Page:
If you've ever thought about collecting Canadian coins, this article is sure to prove why it's a great idea. Some Canadian nickels are known to be worth up to $10,000 and even the less rare iterations can still get you $100 or more.
So how do you know if you've got a knuckle full of rare nickels? Well take a look at some of the rarest ones below and then be sure to keep your eyes peeled whenever you're dealing with change - who knows what you could pocket by accident!
If you come across a coin that is 50 years old or more, you're even more likely to have your hands on something rare. I know that seems old, but now that we're nearing 2020, it's not that unlikely to come across these older coins.
1965 "Large Beads" Nickel
According toMy Road To Wealth And Freedom, the Canadian mint introduced two new nickels in 1965, one with 138 large "beads" around the circumference of the coin, and a second version with only 119 small beads. The 138 Large Beads is the coin that could fetch you several thousand dollars at auction, particularly if it is in good condition.
1953 "No Shoulder Fold" Nickel
Apparently, "mint and near mint" examples of these rare coins can sell at auction for anywhere between $2,000 and $4,000. What you're looking for with these 1953 coins is the queen with no shoulder fold in her dress, and the lettering of "DEI GRATIA" that will be "flared," not straight. Learn more about these distinguishing features here.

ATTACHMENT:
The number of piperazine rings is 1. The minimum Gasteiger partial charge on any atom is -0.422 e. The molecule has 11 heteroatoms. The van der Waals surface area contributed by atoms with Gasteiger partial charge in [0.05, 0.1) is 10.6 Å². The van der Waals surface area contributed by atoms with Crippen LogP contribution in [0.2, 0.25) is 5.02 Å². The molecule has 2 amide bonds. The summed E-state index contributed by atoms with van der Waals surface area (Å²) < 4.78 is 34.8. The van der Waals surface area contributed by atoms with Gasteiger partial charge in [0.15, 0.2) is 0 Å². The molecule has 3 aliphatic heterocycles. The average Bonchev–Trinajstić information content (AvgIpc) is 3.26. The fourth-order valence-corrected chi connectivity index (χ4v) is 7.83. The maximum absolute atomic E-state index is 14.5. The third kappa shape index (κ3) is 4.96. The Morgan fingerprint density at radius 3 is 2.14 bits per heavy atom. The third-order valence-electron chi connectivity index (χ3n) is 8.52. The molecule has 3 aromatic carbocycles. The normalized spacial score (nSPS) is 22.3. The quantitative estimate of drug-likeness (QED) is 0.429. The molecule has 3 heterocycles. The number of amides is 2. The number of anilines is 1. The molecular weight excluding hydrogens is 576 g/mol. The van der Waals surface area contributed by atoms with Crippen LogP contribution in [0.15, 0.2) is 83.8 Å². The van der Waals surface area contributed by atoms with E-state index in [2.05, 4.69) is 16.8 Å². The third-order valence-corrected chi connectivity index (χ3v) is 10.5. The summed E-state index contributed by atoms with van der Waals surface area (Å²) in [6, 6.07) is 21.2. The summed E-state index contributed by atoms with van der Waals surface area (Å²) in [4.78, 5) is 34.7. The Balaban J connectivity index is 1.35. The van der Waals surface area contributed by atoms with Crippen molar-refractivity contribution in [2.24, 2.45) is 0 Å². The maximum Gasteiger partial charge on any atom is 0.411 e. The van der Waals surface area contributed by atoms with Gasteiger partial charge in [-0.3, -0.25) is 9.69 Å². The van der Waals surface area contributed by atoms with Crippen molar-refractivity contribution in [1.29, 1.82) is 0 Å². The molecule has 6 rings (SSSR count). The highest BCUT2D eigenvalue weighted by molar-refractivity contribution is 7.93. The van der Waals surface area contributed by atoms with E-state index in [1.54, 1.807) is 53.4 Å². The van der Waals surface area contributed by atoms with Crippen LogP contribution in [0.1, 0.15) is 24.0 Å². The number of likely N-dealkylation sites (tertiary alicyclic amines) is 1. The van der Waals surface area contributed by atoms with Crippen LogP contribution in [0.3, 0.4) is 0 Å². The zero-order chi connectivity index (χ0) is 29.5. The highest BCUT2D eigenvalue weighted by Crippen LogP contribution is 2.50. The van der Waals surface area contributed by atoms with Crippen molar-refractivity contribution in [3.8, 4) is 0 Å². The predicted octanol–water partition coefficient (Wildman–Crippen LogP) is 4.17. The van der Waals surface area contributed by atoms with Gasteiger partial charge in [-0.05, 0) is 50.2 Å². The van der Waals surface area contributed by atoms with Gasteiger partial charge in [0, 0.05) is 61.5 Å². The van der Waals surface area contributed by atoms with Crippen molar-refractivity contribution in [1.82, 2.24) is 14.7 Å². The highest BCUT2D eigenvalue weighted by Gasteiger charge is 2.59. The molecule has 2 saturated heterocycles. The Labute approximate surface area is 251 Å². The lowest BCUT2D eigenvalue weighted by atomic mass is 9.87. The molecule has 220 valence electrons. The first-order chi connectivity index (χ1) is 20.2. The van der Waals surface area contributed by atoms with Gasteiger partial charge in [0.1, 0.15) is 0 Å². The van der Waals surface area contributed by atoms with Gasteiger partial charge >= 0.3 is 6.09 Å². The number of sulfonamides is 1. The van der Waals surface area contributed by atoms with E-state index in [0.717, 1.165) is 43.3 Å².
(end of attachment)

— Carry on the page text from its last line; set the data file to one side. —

1953 "Shoulder Fold" Nickel
These coins were created as a correction to the coin mentioned above that lacked a shoulder fold on the bust of the Queen. They also feature straight letters in the "DEI GRATIA," unlike the coin mentioned above. More details here.
1951 "High Relief" Nickel
The 1951 "high relief" nickels were struck by mistake and feature an "A" in "DEI GRATIA" that points directly to one of the rim denticles. Depending on their condition, they can be worth several thousand dollars, according to MRTWAF.
1947 "Dot" Nickel
This nickel has a bit of a cool story. According to MRTWAF, the reason this coin is worth so much is because of a little dot next to the date on the beaver side of the nickel. It was originally a little maple leaf, but over time the maple leaf on the die "deteriorated to the point where it simply produced a small dot." This coin can get you anywhere between $1,000 and $2,500.
1926 "Far 6" Nickel
This is an old one - so you're likely not going to have it handed to you as change in a cab. But even still, it's cool to know there are Canadian nickels out there worth as much as $10,000. This coin is worth so much because it is so rare. How can you tell if it's the rare iteration? The "6" in 1926 is farther away from the maple leaf on the face of the coin (the less rare versions show the 6 nearly touching the maple leaf).
At My Road To Wealth And Freedom, there are five more nickels that are also worth a "pretty penny" (if you will) if they are in mint condition.
They are also significantly older coins, some dating as far back as 1925, so you're a lot less likely to stumble across them at the convenience store.
But if you've got a grandma or aunt who's been hanging on to some old coins, now might be the time to show a little interest.